Arrow-right Camera
Go to e-Edition Sign up for newsletters Customer service
Subscribe now

This column reflects the opinion of the writer. To learn about the differences between a news story and an opinion column, click here.

Opinion >  Column

Shawn Vestal: The jokes were great, General Mattis, but let’s get serious

UPDATED: Tue., Oct. 22, 2019

Former U.S. Secretary of Defense Jim Mattis, center, delivers the keynote address during the 74th Annual Alfred E. Smith Memorial Foundation Dinner, Thursday, Oct. 17, 2019, in New York. (Mary Altaffer / AP)
Former U.S. Secretary of Defense Jim Mattis, center, delivers the keynote address during the 74th Annual Alfred E. Smith Memorial Foundation Dinner, Thursday, Oct. 17, 2019, in New York. (Mary Altaffer / AP)

Good ones, general.

You’re proud to be the world’s most overrated general – the Meryl Streep of generals, as you put it at the recent Al Smith Dinner in New York. You earned your spurs on the battlefield, but Trump earned his in a letter from his doctor.

Top-notch zingers. Now maybe you can tiptoe more forcefully into the stuff that’s not so funny. Start with the betrayed Kurds and the return of ISIS. Move on to the betrayed Constitution.

Gen. Jim Mattis – honored son of Washington state, graduate of Central Washington University, former supposed voice of reason and decency in the White House, and recently declared “world’s most overrated general” by President Trump – is speaking in Spokane on Thursday night. The appearance by the former Secretary of Defense comes in the wake of a growing chorus of observers calling upon him to raise his voice and make a clearer case for his obvious concerns about the president he briefly served.

For the longest time, Mattis has resisted, arguing that it was honorable to keep his mouth shut.

“I don’t believe that if you leave the administration over a matter of policy … that you then get out and start talking in what you commonly call a kiss and tell now,” he said in September. “When the time is right to speak out about policy or strategy, I’ll speak out.”

And even as he has begun to speak a tiny bit more frankly, what’s emerged is the fact that he has some concerns, and he’s going to hint very strongly about them.

Might the time be now for a patriot to raise his voice? Right here in River City? His remarks last week at the Al Smith Dinner – a series of roast-like zingers that were truly, shockingly funny – makes one wonder why it would be appropriate to mock the president but inappropriate to speak up more clearly, directly and forcefully.

Mattis will be addressing the crowd Thursday, along with Chris Christie, at the Washington Policy Center’s annual dinner. The policy center is a conservative political organization that identifies itself as a nonpartisan 501(c)(3) educational organization under tax guidelines in order to keep its donors secret and avoid paying taxes.

In truth, though, the WPC is as nonpartisan as a Lincoln Day Dinner. That’s why it would be such an opportune moment for Mattis to be more forceful and clear, and less coy and comic, in his reservations about the president he served.

After all, it’s audiences like Thursday’s that would benefit most from hearing a ideological fellow-traveler offer clear, forceful, truthful talk inside the echo chamber – someone on the right who stops with the eye-rolling and faux exasperation that goes hand-in-hand with the widespread acquiescence to Trump on the right, and identifies this presidency plainly for the disaster it is.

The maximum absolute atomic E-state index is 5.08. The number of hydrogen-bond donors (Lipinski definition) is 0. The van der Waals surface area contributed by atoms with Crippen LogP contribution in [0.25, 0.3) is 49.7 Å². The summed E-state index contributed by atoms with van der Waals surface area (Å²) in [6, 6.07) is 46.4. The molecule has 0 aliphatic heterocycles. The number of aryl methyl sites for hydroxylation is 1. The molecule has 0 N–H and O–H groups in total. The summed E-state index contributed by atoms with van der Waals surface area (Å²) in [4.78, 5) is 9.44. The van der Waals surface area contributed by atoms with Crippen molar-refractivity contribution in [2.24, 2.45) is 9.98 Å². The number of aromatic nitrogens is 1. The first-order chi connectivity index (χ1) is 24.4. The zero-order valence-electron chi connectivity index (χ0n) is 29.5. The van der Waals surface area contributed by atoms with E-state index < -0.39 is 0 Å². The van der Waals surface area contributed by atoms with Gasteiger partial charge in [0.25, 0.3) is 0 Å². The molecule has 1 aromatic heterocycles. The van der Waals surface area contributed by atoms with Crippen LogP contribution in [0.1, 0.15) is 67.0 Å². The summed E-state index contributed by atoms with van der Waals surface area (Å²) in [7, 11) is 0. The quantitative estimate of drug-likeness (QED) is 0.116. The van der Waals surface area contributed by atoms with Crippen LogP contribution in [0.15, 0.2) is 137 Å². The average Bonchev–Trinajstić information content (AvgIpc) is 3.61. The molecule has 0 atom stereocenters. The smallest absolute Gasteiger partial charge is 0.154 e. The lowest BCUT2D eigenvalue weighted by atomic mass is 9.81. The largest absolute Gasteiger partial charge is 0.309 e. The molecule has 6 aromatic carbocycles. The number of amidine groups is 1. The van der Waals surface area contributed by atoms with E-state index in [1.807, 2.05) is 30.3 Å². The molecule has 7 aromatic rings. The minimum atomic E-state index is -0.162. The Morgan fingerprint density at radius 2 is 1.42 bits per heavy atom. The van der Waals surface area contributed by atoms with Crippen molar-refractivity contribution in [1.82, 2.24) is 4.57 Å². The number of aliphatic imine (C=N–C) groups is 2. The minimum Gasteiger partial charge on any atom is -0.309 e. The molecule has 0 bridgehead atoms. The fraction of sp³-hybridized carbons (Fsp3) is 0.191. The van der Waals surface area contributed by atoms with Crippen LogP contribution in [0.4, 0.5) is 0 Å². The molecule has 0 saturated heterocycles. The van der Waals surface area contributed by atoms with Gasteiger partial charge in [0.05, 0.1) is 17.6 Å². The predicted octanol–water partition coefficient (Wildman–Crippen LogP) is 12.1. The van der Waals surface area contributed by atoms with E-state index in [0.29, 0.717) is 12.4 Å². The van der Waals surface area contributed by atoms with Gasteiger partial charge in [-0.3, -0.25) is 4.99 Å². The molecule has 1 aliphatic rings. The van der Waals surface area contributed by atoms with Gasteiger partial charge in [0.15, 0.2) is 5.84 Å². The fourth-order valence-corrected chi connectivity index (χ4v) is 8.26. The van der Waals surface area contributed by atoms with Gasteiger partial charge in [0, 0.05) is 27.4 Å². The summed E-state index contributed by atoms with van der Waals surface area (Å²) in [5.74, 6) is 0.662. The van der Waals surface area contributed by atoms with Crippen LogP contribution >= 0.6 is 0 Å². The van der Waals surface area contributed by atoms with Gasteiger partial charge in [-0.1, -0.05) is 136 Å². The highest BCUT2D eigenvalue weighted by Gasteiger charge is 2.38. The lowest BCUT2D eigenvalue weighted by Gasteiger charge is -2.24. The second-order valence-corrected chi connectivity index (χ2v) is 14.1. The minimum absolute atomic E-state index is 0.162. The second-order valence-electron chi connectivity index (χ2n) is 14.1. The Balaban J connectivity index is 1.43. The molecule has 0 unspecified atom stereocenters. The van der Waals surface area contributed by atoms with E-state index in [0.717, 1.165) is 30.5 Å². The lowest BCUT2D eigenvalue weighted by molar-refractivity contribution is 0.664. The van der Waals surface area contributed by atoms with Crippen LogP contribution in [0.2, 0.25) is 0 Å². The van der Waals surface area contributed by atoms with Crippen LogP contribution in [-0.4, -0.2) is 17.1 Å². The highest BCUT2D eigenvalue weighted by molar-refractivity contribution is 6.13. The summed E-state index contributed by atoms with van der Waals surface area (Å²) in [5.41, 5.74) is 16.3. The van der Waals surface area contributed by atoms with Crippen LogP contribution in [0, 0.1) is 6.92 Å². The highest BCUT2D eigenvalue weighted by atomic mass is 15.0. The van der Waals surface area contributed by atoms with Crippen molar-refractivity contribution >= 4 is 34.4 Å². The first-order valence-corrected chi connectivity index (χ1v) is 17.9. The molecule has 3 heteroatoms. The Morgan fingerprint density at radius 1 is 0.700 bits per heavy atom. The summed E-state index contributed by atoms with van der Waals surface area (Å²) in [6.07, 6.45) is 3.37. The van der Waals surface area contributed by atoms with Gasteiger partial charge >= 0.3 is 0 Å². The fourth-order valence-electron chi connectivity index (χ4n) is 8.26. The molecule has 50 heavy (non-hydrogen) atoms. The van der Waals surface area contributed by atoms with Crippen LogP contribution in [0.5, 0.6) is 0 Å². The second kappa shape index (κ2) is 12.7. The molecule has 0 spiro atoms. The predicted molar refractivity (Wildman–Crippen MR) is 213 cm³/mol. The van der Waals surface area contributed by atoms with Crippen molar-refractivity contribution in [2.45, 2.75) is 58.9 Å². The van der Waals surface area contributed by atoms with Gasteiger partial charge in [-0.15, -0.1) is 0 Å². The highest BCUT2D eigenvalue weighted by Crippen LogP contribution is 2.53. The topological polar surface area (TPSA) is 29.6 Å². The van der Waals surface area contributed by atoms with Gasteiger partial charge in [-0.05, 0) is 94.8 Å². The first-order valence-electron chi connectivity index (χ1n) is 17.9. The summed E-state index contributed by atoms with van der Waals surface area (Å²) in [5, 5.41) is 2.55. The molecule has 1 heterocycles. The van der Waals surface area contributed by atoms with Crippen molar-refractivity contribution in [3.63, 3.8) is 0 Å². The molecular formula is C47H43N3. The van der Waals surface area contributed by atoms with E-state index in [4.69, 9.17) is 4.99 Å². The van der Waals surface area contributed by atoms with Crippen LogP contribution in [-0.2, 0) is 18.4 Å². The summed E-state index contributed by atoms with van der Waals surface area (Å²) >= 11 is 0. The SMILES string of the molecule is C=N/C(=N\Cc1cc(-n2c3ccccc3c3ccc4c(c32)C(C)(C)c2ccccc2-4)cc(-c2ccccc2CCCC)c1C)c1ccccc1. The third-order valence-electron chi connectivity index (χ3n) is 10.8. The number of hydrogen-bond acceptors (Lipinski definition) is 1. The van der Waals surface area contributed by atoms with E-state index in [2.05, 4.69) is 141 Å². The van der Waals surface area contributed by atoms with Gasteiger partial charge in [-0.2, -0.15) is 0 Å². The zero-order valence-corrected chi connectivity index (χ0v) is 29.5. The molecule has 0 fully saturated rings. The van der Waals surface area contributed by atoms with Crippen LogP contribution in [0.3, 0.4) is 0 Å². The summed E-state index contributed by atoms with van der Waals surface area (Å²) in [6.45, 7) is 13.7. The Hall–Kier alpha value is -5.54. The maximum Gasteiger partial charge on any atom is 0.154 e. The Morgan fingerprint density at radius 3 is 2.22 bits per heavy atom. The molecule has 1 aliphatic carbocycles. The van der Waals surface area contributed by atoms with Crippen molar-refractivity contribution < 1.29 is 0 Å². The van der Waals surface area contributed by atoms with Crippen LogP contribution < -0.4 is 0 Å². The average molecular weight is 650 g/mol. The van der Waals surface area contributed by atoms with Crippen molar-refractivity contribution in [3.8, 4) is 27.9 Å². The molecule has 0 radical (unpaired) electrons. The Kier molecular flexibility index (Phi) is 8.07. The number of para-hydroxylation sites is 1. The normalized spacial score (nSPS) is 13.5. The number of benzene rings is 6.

Is that you, general?

Your jokes make it seem that it could be.

The call for Mattis to speak up more pointedly has been widespread in recent months, as the impeachment process rolls forward and each new day arrives with a new bloom of presidential corruption, spitefulness and ignorance. This month, Washington Post opinion editor James Downie wrote a column urging Mattis to open his mouth, headlined “Jim Mattis’ sad silence helps no one.”

In it, Downie notes what has become so apparent: Mattis keeps insinuating, but never quite saying, that he has serious problems with what happened, and what’s happening, in the White House.

Mattis has portrayed this reticence as honor. In the September conversation quoted above, Mattis bristled a bit at the suggestion that he owed the country a more frank assessment of the criticisms he’s but hinted at.

“We’ve got a president and a secretary of state and a secretary of defense trying to protect this great big experiment that you and I call America, and I’m not going to make their job more difficult by a former secretary of defense speaking from what I would call the cheap seats, not responsible for anything, speaking up about it,” he said.

It’s hard to square that sensibility with the jokes he told at the Al Smith Dinner. The jokes were good. They were on point. They seemed bound to infuriate the president.

They were, in their way, delightful.

“I’m not just an overrated general. I am the greatest, the world’s most overrated,” Mattis said, responding to an insult from the insulter-in-chief. “I’m honored to be considered that by Donald Trump, because he also called Meryl Streep an overrated actress. So I guess I’m the Meryl Streep of generals. And frankly, that sounds pretty good to me.”


“I have earned my spurs on the battlefield,” he said. “Donald Trump earned his spurs in a letter from a doctor.”


Mattis said the only person in the military Trump doesn’t believe is overrated is Colonel Sanders.


Funny stuff, general.

Now do the stuff that isn’t funny at all.

More from this author